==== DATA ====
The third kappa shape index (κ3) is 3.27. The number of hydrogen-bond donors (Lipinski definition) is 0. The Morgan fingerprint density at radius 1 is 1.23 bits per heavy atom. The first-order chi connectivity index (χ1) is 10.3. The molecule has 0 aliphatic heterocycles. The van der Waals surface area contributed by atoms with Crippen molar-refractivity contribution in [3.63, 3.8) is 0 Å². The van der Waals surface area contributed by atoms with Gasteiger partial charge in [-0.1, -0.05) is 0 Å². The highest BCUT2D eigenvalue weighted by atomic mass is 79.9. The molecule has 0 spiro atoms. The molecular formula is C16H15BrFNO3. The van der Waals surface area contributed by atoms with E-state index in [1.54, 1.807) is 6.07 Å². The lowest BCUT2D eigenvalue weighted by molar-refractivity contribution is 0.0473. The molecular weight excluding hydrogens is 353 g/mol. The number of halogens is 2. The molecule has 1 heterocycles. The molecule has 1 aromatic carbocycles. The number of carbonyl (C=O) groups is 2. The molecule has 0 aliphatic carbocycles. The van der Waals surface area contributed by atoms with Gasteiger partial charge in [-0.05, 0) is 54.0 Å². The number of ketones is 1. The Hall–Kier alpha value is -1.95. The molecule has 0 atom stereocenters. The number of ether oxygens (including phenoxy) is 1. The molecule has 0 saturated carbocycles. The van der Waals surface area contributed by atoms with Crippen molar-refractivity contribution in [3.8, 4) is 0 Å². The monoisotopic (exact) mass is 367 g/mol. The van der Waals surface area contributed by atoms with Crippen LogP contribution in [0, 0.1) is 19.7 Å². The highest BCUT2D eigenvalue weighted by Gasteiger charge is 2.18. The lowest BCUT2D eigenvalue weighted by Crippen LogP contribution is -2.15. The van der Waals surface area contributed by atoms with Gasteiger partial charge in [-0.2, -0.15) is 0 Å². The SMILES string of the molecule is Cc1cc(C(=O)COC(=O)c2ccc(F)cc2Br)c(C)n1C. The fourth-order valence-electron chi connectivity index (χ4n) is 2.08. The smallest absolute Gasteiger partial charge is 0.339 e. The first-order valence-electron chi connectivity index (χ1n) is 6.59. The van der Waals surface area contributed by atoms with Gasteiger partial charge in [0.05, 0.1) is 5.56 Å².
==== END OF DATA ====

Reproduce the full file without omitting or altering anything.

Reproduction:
The third kappa shape index (κ3) is 3.27. The number of hydrogen-bond donors (Lipinski definition) is 0. The Morgan fingerprint density at radius 1 is 1.23 bits per heavy atom. The first-order chi connectivity index (χ1) is 10.3. The molecule has 0 aliphatic heterocycles. The van der Waals surface area contributed by atoms with Crippen molar-refractivity contribution in [3.63, 3.8) is 0 Å². The van der Waals surface area contributed by atoms with Gasteiger partial charge in [-0.1, -0.05) is 0 Å². The highest BCUT2D eigenvalue weighted by atomic mass is 79.9. The molecule has 0 spiro atoms. The molecular formula is C16H15BrFNO3. The van der Waals surface area contributed by atoms with E-state index in [1.54, 1.807) is 6.07 Å². The lowest BCUT2D eigenvalue weighted by molar-refractivity contribution is 0.0473. The molecular weight excluding hydrogens is 353 g/mol. The number of halogens is 2. The molecule has 1 heterocycles. The molecule has 1 aromatic carbocycles. The number of carbonyl (C=O) groups is 2. The molecule has 0 aliphatic carbocycles. The van der Waals surface area contributed by atoms with Gasteiger partial charge in [-0.05, 0) is 54.0 Å². The number of ketones is 1. The Hall–Kier alpha value is -1.95. The molecule has 0 atom stereocenters. The number of ether oxygens (including phenoxy) is 1. The molecule has 0 saturated carbocycles. The van der Waals surface area contributed by atoms with Crippen molar-refractivity contribution in [3.8, 4) is 0 Å². The monoisotopic (exact) mass is 367 g/mol. The van der Waals surface area contributed by atoms with Crippen LogP contribution in [0, 0.1) is 19.7 Å². The highest BCUT2D eigenvalue weighted by Gasteiger charge is 2.18. The lowest BCUT2D eigenvalue weighted by Crippen LogP contribution is -2.15. The van der Waals surface area contributed by atoms with Gasteiger partial charge in [-0.2, -0.15) is 0 Å². The SMILES string of the molecule is Cc1cc(C(=O)COC(=O)c2ccc(F)cc2Br)c(C)n1C. The fourth-order valence-electron chi connectivity index (χ4n) is 2.08. The smallest absolute Gasteiger partial charge is 0.339 e. The first-order valence-electron chi connectivity index (χ1n) is 6.59. The van der Waals surface area contributed by atoms with Gasteiger partial charge in [0.05, 0.1) is 5.56 Å².